An adept is aperson who has advanced through levels of learning to become a master. In Magic, an adept commands considerable secret magical knowledge and is proficient in Rituals, Divination, psychic powers, communication with spirits, and perhaps the casting of Spells. In addition to skill and knowledge, an adept also has achieved an enlightened consciousness. Without enlightenment one cannot be considered an adept. A magus is an enlightened adept especially skilled in the magical arts.

In alchemy, an adept describes a person who has learned the secret of making the philosopher’s stone, but more from the perspective of spiritual, rather than physical and literal, transmutation. For the true adept, the transmutation of metals is a secondary pursuit—even a by-product of the spiritual pursuit. The Hermetic ideal man, or divine man, is raised up from the material, sensual man. The adept acquires True Knowledge, the perfect knowledge of Self, which is required to attain knowledge of God. This spiritual path is reflected in the Hermetic concept of the universe, that the microcosm is a reflection of the macrocosm. Thus, by gaining perfect knowledge of the Self—the microcosm—one attains knowledge of God—the macrocosm. A male adept is called an artifex, and his female partner a soror mystica (mystical sister).

The adept also aspires to a greater and higher good. In the Hermetic Order of the Golden Dawn, one of the aims of the adept is “regeneration of the Race of the Planet.” The term magus describes initiates in the higher orders of the the Golden Dawn.

The spiritual qualities of the adept are emphasized repeatedly in alchemical and magical literature. For example, the alchemical adept is urged to fully trust in God, lead a righteous life, subdue falsehood, be patient and not ambitious, and not engage in sinful activities—the same qualities of sainthood. The adept must especially avoid the pitfalls of egotism, and even spiritual egotism, which leads to self-righteousness.

According to Franz Bardon, an adept knows and appreciates the truth in all religions of all eras. He does not believe in a personified God but adheres to universal laws, upon which all religions are based. He may belong to a religion if it aids his work with others. An adept does not believe anything he cannot convince himself of, and he is able to competently answer questions put to him about esoteric matters.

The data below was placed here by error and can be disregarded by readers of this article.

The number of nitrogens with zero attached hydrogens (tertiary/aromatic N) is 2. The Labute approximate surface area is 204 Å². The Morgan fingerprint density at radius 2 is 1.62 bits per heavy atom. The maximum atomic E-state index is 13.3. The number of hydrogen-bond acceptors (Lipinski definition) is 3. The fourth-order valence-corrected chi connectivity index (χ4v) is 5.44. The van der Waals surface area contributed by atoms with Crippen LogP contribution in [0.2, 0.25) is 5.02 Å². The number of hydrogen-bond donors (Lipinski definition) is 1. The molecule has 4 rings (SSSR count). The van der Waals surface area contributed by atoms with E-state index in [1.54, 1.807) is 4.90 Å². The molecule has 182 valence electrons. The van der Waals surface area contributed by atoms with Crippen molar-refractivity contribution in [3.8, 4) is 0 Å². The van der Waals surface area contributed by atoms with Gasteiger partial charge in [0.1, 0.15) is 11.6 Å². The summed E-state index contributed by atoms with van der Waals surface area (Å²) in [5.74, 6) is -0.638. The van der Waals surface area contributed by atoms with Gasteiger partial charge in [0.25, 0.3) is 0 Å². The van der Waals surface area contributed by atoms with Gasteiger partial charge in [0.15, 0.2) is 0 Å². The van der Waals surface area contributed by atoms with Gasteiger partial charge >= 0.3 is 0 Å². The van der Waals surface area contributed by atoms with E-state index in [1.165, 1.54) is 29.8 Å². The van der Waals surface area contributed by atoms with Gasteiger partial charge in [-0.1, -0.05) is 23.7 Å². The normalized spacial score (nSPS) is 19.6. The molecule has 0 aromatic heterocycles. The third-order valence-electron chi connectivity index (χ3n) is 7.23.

The Islamic alchemist Jabir ibn Hayyan wrote that alchemists who are preoccupied only with making gold out of base metals will be denied the secrets of alchemy by God himself:

Our art is reserved in the Divine Will of God, and is given to, or withheld from, who he will; who is glorious, sublime, and full of all Justice and Goodness. And perhaps, for the punishment of your sophistical work [that which is intended just for material transmutation and gain], he denies you the Art, and lamentably thrusts you into the by-path of error, and from your error into perpetual felicity and misery: because he is most miserable and unhappy, to whom (after the end of his work and labor) God denies the sight of Truth. For such a man is constituted in perpetual labor, beset with all misfortune and infelicity, loseth the consolation, joy, and delight of his whole time, and consumeth his life in grief without profit.

In the literature of the Golden Dawn, the path of adeptness is related to alchemical allegory:

The Heart of man is as the Sun, the reception organ for the Divine Ray of spiritual initiation descending unto Man. The Brain of Man is as the Moon,—the source of human intellect. The Body of Man is the Earthly vehicle.

Let the sun impregnate the Moon, or let Spiritual Fire prompt the human intellect—and let the rest fructify in the womb of a purified Body, and you will develop the Son of the Sun, the Quintessence, the Stone of the Wise, True Wisdom and Perfect Happiness.

In The Magus (1801), Francis Barrett stated:

An adept . . . is one who not only studies to do God’s will upon earth, in respect of his moral and religious duties; but who studies, and ardently prays to his benevolent Creator to bestow on him wisdom and knowledge from the fullness of his treasury; and he meditates, day and night, how he may attain the true aqua vita—how he may be filled with the grace of God; which, when he is made so happy, his spiritual and internal eye is open to a glorious prospect of mortal and immortal riches . . . he is filled with the celestial spiritual manna. . . . Therefore, to be an adept . . . is to know thyself, fear God, and love thy neighbor as thyself; and by this thou shalt come to the fulfilment of thy desires, O, man; but by no other means under the scope of Heaven.

The apprenticeship and levels of training may require many years of study and initiation, depending upon the order, fraternity, lodge, or system to which the magician belongs.


  • Bardon, Franz. Frabato the Magician. Salt Lake City: Merkur Publishing, 1979.
  • Barrett, Francis. The Magus. 1881. Reprint, Secaucus, N.J.: The Citadel Press, 1967.
  • Holmyard, E. J. Alchemy. New York: Penguin Books, 1957.
  • King, Francis (ed.). Ritual Magic of the Golden Dawn. Rochester, Vt.: Destiny Books, 1997.


The Encyclopedia of Magic and Alchemy Written byRosemary Ellen Guiley Copyright © 2006 by Visionary Living, Inc.